Amid calls for more diversity and inclusion, a Black UCLA student seeks a place in the financial industry

Kenny Haywood checks in at the Academic Advancement Program office on Feb. 1. Haywood, a senior at UCLA majoring in economics, hoped to get a job in finance before spring. In 2020, the CEO of Wells Fargo claimed that the bank's lack of diversity in leadership stemmed from a "very limited pool of Black talent."
  • The number of Black staffers in the financial industry has budged little in recent years.
  • Black employees comprise 10% of entry-level workers in financial services while representing 3% of C-suite executives.
  • Racial equity in the financial space is important given the industry's widespread impact on the economy.

During his time at UCLA, Kenny Haywood networked with alumni, landed a prime summer internship, and applied for dozens of positions to kick-start a career in finance. 

So by winter, as he approached the end of his senior year, Haywood, 21, said there wasn't much more he could do but wait.     

As a young Black man trying to get a foothold in an industry that says it wants to increase equity but remains largely white, Haywood, an economics major, was optimistic. 

"There (are) so many more diversity initiatives for helping Black and brown kids get into internships ... and just more opportunities available,'' he said near the start of the new year, adding that he'd heard back from a handful of potential employers who were interested in proceeding to the next step.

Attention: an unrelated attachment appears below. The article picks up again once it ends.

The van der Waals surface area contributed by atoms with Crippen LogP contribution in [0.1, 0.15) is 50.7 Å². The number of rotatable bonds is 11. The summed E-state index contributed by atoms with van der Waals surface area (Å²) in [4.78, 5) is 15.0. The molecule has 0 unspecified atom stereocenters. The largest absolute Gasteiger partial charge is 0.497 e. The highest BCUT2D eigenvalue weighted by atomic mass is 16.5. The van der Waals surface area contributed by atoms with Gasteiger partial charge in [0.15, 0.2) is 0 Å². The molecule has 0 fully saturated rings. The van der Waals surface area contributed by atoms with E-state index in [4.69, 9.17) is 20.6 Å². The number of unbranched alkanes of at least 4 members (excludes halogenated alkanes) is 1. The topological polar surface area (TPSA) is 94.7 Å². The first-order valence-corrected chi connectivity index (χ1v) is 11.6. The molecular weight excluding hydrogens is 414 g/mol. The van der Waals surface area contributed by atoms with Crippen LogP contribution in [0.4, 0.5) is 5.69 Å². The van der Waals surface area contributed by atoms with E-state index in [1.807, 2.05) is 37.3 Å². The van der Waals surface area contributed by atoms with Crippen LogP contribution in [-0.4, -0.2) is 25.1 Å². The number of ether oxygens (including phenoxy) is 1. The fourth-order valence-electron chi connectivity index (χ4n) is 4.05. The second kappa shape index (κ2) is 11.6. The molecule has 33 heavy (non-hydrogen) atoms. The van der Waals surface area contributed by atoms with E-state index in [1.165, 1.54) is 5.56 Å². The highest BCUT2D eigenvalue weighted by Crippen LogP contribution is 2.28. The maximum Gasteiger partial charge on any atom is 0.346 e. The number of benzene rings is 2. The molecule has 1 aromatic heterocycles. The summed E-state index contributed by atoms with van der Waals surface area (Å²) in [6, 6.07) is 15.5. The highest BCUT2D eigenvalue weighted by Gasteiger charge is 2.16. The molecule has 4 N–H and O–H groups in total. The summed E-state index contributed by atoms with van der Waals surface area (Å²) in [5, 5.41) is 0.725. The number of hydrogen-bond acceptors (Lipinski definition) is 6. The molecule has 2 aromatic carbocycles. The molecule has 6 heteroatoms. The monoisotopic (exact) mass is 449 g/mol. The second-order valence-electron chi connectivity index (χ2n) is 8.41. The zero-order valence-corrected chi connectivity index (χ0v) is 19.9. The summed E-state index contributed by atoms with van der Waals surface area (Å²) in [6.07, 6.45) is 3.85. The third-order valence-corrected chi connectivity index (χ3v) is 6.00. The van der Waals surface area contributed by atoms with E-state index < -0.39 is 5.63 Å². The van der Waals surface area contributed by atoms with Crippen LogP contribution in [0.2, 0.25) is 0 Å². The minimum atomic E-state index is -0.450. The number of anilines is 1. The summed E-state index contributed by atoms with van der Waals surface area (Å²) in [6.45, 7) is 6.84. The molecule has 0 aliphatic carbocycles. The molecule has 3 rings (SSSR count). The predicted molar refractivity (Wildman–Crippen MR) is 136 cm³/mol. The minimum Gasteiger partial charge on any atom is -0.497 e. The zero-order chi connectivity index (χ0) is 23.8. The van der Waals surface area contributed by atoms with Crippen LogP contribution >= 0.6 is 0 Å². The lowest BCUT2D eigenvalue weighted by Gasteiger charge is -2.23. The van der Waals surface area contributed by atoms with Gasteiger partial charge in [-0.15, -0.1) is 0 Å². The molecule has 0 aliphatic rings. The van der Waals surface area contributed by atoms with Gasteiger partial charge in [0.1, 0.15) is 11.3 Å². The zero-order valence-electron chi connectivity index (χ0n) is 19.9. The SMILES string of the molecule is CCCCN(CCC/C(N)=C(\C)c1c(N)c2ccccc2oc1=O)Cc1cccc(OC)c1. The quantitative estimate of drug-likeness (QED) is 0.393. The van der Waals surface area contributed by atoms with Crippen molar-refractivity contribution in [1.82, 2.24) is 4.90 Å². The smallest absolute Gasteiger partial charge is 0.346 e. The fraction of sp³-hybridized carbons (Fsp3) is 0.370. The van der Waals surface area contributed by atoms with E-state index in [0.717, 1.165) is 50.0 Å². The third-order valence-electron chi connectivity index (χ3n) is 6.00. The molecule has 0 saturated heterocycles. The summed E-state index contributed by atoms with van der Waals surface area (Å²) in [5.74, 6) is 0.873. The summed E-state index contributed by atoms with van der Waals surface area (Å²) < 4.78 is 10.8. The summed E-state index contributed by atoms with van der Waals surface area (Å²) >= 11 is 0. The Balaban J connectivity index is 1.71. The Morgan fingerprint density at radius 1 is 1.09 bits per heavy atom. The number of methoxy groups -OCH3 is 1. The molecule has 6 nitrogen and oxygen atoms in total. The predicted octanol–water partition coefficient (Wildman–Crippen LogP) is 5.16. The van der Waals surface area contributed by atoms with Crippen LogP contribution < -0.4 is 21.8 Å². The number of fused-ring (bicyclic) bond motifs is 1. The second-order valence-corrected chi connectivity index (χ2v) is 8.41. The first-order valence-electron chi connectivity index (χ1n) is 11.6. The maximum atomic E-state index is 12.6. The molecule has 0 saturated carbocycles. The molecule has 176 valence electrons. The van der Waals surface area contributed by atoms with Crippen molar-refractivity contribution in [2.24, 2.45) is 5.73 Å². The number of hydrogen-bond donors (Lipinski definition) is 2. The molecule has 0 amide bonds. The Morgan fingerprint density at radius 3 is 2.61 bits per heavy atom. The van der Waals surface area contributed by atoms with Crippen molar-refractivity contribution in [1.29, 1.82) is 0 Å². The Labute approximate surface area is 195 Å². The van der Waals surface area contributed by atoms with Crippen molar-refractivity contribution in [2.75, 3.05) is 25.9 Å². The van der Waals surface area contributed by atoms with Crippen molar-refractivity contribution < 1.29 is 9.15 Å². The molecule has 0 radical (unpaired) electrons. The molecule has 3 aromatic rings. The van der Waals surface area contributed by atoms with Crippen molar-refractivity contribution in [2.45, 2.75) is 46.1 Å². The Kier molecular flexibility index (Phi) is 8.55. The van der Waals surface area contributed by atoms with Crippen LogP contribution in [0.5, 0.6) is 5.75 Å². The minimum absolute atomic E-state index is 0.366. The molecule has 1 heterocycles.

But he was nervous, too, worrying that the many other students vying for jobs may have beaten him to the entry-level opportunities that are out there. As much as I am still hopeful, I do get a little anxious sometimes,'' Haywood said. "There is a lingering thought ...' Am I too late? Did I miss the window?' I hope things come up soon.’’

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Haywood is entering an industry where the number of Black staffers has budged little in recent years and falls precipitously between the entry-level and upper rungs of senior leadership. 

It is also an industry that has been heavily criticized for lending practices that have hindered, exploited or harmed Black and brown communities. A recent Bloomberg report found that Wells Fargo approved 47% of Black homeowners who attempted to refinance in 2020 compared with 72% of white applicants, and Black mortgage holders were approved for refinancing at lower rates than white borrowers by all major lenders.

In the wake of the national reckoning on racial injustice spurred by the killings of George Floyd and other Black Americans, the financial sector is one of the industries under pressure to change policies that exclude or unfairly disadvantage marginalized communities.

Critics are calling on financial service companies, so central to the nation's economy and the building of wealth, to employ workers that better reflect an increasingly diverse customer base. Tensions around that lack of representation were laid bare in 2020 when Wells Fargo CEO Charles Scharf told staffers in a memo that “there is a very limited pool of Black talent to recruit from’’ for senior executive roles, sparking an uproar.

Scharf apologized for the comment, and since then, Wells Fargo and several other financial institutions have increased or expanded initiatives they had underway to make their workforces more inclusive and increase investments in  Black and Hispanic communities.